As of 2015, there are an estimated 427,910 children in foster care in America, with a median amount of time spent in the system of 13.5 months. These numbers have increased since 2006. The median age for children in the foster care system is 7.8 years old, which is a decrease from 2006 when the median age was 10.2 years old. What does all of this mean? The age at which children are entering foster care is getting younger, and the time they spend in and out of foster homes is getting longer.
These are formative years for them, and as the video above indicates, foster children often have their lives determined before they even have the chance to make any decision for themselves. They are a product of their environment and will become just another statistic, just one more number in the ever-growing population of foster kids in America. They will grow up with abuse, neglect, and poverty. Because of the trauma and instability they experience, they will suffer academically and socially, turning to the very drugs, abuse, and reckless actions that put them in foster care in the first place. They will perpetuate the behaviors they have been taught all their lives, because there is nothing and no one to show them there is another way. Unless someone breaks the cycle.
In 2008, the student-driven organization XCED sought out to do just that. Standing for eXtra-Curricular Educational Development, a group of high school students was formed to look for the needs in the community around them and develop projects in order to meet them. One of these projects was an annual Holiday Toy Drive. Pairing up with Bay Area Christian Church as the gateway to agencies, XCED started and ran this Toy Drive to give Bay Area foster children even a ray of hope when they were so used to darkness. In the past nine years, BACC and XCED have donated over 16,500 toys and tens of thousands of dollars in gift cards to foster children all over the Bay Area. This past year, Bill Freeman, from the non-profit organization Samaritan House, spoke on the difference this makes to the kids in their care:
“Your gifts really help our families feel the spirit of Christmas. Because of your generosity, many families have toys. It’s wonderful that your members give a part of themselves to the families. It’s the true spirit of the holiday.”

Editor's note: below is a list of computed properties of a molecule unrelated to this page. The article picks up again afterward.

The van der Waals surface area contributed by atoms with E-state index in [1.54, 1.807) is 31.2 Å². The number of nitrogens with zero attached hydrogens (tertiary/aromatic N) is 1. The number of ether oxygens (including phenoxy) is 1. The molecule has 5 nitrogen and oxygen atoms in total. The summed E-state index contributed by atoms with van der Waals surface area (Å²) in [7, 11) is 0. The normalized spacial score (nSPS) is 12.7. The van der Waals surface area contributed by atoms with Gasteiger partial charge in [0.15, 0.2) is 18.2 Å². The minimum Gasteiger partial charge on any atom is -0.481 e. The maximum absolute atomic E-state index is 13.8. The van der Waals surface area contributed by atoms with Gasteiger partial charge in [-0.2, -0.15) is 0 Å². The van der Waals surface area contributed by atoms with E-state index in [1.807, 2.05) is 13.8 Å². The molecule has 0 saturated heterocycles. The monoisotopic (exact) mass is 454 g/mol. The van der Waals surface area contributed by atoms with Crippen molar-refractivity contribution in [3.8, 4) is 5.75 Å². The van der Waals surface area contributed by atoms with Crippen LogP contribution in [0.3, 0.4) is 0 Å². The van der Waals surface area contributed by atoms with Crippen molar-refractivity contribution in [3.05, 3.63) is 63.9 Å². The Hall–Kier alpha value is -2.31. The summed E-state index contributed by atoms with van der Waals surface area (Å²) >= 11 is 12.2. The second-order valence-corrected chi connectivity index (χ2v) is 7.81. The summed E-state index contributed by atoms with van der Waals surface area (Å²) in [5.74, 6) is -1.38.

At the Holiday Service that hosted the Toy Drive, Russ Ewell spoke on the “Spirit of Christmas” that Bill mentions. More than any toy or gift card, it is this very “giving a part” of oneself that makes all the difference. To many it is simply just another Christmas present, but to a child in foster care it is being remembered, noticed, and cared for. It is being told that they are worth being given to. It is a break in the cycle.
Are you tired? Worn out? Burned out on religion? Come to me. Get away with me and you’ll recover your life. I’ll show you how to take a real rest. Walk with me and work with me—watch how I do it. Learn the unforced rhythms of grace. I won’t lay anything heavy or ill-fitting on you. Keep company with me and you’ll learn to live freely and lightly.
-Matthew 11:28-30 MSG
In his lesson, Russ Ewell used the above Scripture to describe the “Radical Grace” God wants to give us. No matter the circumstance, he will always walk with us and give us rest when we need it most. Because God gives a part of himself to us when we feel at our weakest and most tired, we are able to do the same for others.
Though not everyone can adopt a child or start their own organization, we are all capable of doing good. Whether it’s giving a toy at Christmas to a foster child, volunteering at services for those with special needs such as E-Sports, or simply noticing a need in our community and working to meet it, we can all make a difference in the lives around us. We only need to try.